“Why did Chinese authorities choose GSK? Such corruption is common practice in Chinese pharmaceutical companies, partly due to low salaries for doctors. The Chinese authorities appear to be holding onto the affair tightly, leading to speculations of political motives.
These speculations have arisen from the company’s links with Betsy Li Heng, a former director of GSK’s corporate affairs. Li’s two brothers, Hu Deping and Hu Dehua, have long been advocating political reform – going so far as to criticise President Xi. This is almost unheard of amongst Chinese officials and intellectuals, and the scandal could be a warning for them”
GlaxoSmithKline’s bribery scandal in China might actually be about shutting up political reformers
“The theory floating around Beijing political circles and in internet postings is that when China’s top leaders were deciding which pharmaceutical company to go after, they settled on GSK because they could achieve two goals simultaneously. Not only have they warned the drug industry to clean up its act; they have also sent a message to the Hu family to pull their necks in. According to this theory, the real targets of the crackdown on GSK are two of Li’s brothers, Hu Deping and Hu Dehua, both of whom have been outspoken advocates of political reform.”
GSK, corruption and the Byzantine world of Chinese politics
“When asked whether GSK believes the ongoing bribery and corruption investigation is related to elite Communist party politics, a spokesperson declined to comment beyond confirming that Li had worked for the company from the mid-1990s until 2007.
Adding to suspicions that an orchestrated smear campaign is targeting the Hu family, a series of anonymous internet postings claiming that Hu Deping owns at least one luxury apartment in central Beijing have also appeared in recent weeks.
Hu has denied that he owns the apartments.
Last week, allegations of “suspected massive corruption” were levelled by a senior state-employed journalist against a major state-owned conglomerate that previously employed another Hu Yaobang son, Liu He.
Liu was vice-chairman of Hong Kong-listed China Resources Group, the company named in the allegations, until his retirement in 2005. His retirement pre-dates the alleged corruption.
There has been a string of whistle-blowers exposing official corruption in recent months but it remains extremely rare in China for journalists at state media organizations to make such public accusations.”
“Major web portals have also linked to a story about a statement that is said to have been authored by Betsy Li Heng, the daughter of former Chinese Communist Party leader Hu Yaobang. The statement, which was posted to a Weibo account, refutes rumours about her private life and clarifies her association with GlaxoSmithKline. (SCMP)”
Former Party leader Hu Yaobang’s daughter denies allegations of wrongdoing
The allegations are the latest in a series of adverse reports circulating online on the offspring of the reformist party elder, whose death triggered the Tiananmen protests in 1989.
In the statement, which first appeared on Monday, Li reportedly denied she had business dealings with GSK after leaving the company six years ago.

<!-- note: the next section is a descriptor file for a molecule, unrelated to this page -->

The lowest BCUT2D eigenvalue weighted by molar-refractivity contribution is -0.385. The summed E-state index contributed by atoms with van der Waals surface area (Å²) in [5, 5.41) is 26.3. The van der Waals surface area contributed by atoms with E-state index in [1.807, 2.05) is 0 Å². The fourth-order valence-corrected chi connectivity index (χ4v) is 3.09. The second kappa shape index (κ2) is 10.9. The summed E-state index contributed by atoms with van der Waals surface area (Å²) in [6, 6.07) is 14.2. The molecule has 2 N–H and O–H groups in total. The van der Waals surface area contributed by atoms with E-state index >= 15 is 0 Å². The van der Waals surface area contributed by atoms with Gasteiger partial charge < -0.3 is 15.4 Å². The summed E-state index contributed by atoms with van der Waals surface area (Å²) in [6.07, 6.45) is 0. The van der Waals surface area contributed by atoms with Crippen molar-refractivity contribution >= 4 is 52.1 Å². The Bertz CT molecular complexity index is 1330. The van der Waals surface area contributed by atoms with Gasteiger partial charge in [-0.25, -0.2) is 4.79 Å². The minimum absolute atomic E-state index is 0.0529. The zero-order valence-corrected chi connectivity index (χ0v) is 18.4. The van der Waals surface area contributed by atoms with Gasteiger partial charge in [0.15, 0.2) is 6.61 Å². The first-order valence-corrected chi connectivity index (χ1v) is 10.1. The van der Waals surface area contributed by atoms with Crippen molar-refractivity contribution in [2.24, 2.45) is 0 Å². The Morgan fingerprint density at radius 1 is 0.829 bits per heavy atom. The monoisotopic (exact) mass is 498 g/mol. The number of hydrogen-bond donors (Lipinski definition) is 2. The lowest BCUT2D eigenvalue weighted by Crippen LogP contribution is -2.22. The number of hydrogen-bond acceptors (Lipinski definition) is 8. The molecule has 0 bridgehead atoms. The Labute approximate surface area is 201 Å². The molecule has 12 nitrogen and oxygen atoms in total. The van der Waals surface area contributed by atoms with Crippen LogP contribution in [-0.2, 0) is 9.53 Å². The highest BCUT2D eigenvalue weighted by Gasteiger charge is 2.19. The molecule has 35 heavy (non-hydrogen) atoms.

Li served as director of GSK’s corporate affairs in its Beijing office from the mid-1990s to 2007. Her departure from the company predates the alleged acts of bribery by the company in China.
Li also denied she had a daughter who was studying in Britain. “Ms Li Heng does not have a daughter,” the statement reads. “Rumours are a tool to hurt people.”
The unsigned statement, which could not be independently verified, is dated July 27 and was first shared on the official Sina Weibo account of KDNet, a popular forum for political debate, on Monday.
Li, who adopted her mother’s surname, also said she and her husband Liu Xiaojiang did not own luxury villas in Beijing downtown and in the Xiangshan mountains west of Beijing, as claimed in online posts. Photos of a purported residence had circulated online earlier in July.
Her brother Hu Deping, a member of the Chinese People’s Political Consultative Conference, also dismissed online allegations of owning a luxury property in Beijing, which appeared around the same time.
Hu said that his father’s descendants had nothing to hide, but the publication of the family assets should be made in an orderly manner.
At the same time, Xinhua journalist Wang Wenzhi accused China Resources, a Hong Kong-listed company, of “massive corruption”, in a rare exposure by journalists of the state-run news agency.
Observers noticed that Li’s other brother Liu Hu served as a former deputy general manager and executive board director for the company until his retirement in 2005.
For Wang Jiangsong, a philosophy professor at the China Institute of Industrial Relations in Beijing, these attacks have been orchestrated by opponents of the Hu family.
“It is probably extreme conservatives trying to blacken their names,” he said.
Days ahead of the leadership transition in the Communist Party in autumn, Hu’s eldest son Hu Deping wrote an open letter calling for reform and for policies that conform more to the country’s constitution.
“Constitutional rule is an abhorrence to both [the Communist Party’s] extreme right and left wing,” said Wang. “The Hu family represents healthy forces within the party.”
“The influence and appeal of them openly parading the banner of constitutionalism is no trivial matter,” he said. “Therefore, they had to be politically ruined and discredited among the people.”
Among the four hundred people who have commented on the statement on microblogs, many have expressed similar suspicions about a smearing campaign and expressed support for the family. Some have questioned the veracity of the statement.
Hu Deping could not be reached for immediate comment.